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    The arguments in favour of not treating without visual evidence are perfectly rational and yet I still feel doubtful because bed bugs and any sign of their presence apart from bites have been so incredibly hard to find in my appartment although the infestation was quite severe. I did see some young ones 3 times but it was totally by chance. Of course I am no expert – still I searched for hours with magnifying glass and flashlight in all the places they are supposed to hide in, without ever finding any this way; the PCs never made a convincing identification; there were no skins or blood spots. Only once treatment had started did I find actual bugs and blood spots on the walls perhaps because the insects were fleeing the poison. It seems to me that getting visual evidence of bed bugs can be almost impossible. At the moment all the monitors and traps in my appartment are clean, I have one or two bites as always in summer but they are not like bed bug bites, nothing suspicious has happened for 3 years, and a dog called in for extra reassurance signals 3 places with bed bugs. I have not found a PC or a dog handler who does detailed searches. Perhaps it would be wiser to wait before treating but with my history I am really not confortable doing that.

  56. Richard56

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    Posted 4 years ago
    Thu Apr 23 2015 13:47:13
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    First, thanks for bringing back a very good thread on Canine detection. Good reading top to bottom for anyone interested in the subject.

    You're not asking a question, but stating a conclusion. So if re-reading the thread doesn't convince you to get visual confirmation before treatment, then I doubt anything I, or anyone else here, can say will.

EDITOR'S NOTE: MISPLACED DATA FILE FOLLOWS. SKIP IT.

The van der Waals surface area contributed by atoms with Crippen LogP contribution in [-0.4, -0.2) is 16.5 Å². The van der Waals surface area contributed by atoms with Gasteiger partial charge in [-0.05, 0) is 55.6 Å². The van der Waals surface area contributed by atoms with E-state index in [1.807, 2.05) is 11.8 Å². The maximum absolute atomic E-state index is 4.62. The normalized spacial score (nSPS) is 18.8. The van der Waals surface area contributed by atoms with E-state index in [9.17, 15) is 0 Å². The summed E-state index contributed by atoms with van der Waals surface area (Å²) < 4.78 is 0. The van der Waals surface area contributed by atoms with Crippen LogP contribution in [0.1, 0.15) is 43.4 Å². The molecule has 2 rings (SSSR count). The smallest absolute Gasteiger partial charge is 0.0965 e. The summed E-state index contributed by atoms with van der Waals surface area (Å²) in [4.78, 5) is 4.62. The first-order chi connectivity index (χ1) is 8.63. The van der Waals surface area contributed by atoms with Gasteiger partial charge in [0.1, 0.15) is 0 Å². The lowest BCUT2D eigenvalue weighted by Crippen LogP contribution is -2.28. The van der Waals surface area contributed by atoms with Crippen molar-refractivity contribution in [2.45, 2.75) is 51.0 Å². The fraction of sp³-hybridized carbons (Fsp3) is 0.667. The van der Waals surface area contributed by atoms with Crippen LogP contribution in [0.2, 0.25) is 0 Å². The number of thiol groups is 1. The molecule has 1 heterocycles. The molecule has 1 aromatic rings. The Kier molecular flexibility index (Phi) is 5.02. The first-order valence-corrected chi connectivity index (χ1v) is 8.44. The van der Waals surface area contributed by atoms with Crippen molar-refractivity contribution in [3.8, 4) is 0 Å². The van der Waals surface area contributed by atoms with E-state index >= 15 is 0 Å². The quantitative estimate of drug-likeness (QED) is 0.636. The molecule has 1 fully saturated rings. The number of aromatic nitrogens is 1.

That said, a few thoughts for others who may feel your situation may translate into theirs.

    You say:" Only once treatment had started did I find actual bugs and blood spots on the walls perhaps because the insects were fleeing the poison."

    So, yes, I agree on face value this would be compelling evidence to support your thesis that at least in your apartment bugs and their evidence are too difficult to find by humans.

    However, one possibility is that the "actual bugs" and "blood spots on the walls" were not bed bug related and mistakenly identified. We see this a lot here.

    Another possibility is that you had bed bugs all along, but the inspections and monitoring were not thorough and expert enough, regardless of your efforts.

    And lastly, there could be an undisclosed neighbor problem where the bugs retreated back into your apartment after the treatment.

    Or course, you could be correct. Anything is possible. But based on what I have learned on bed bug behavior, I'd probably go with one of the other mentioned possibilities.

    Richard

  57. potomaccanine

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    Posted 4 years ago
    Fri Apr 24 2015 7:00:51
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    We are a dedicated scent detection company that conducts a detailed, in depth visual inspection before running a dog through and we always conduct a deeper visual on any area that a dog alerts.
    Unless the only way you can possibly have peace of mind is by treating, we always suggest not treating but monitoring the situation further. Why spread chemicals or spend money if you really might not need to?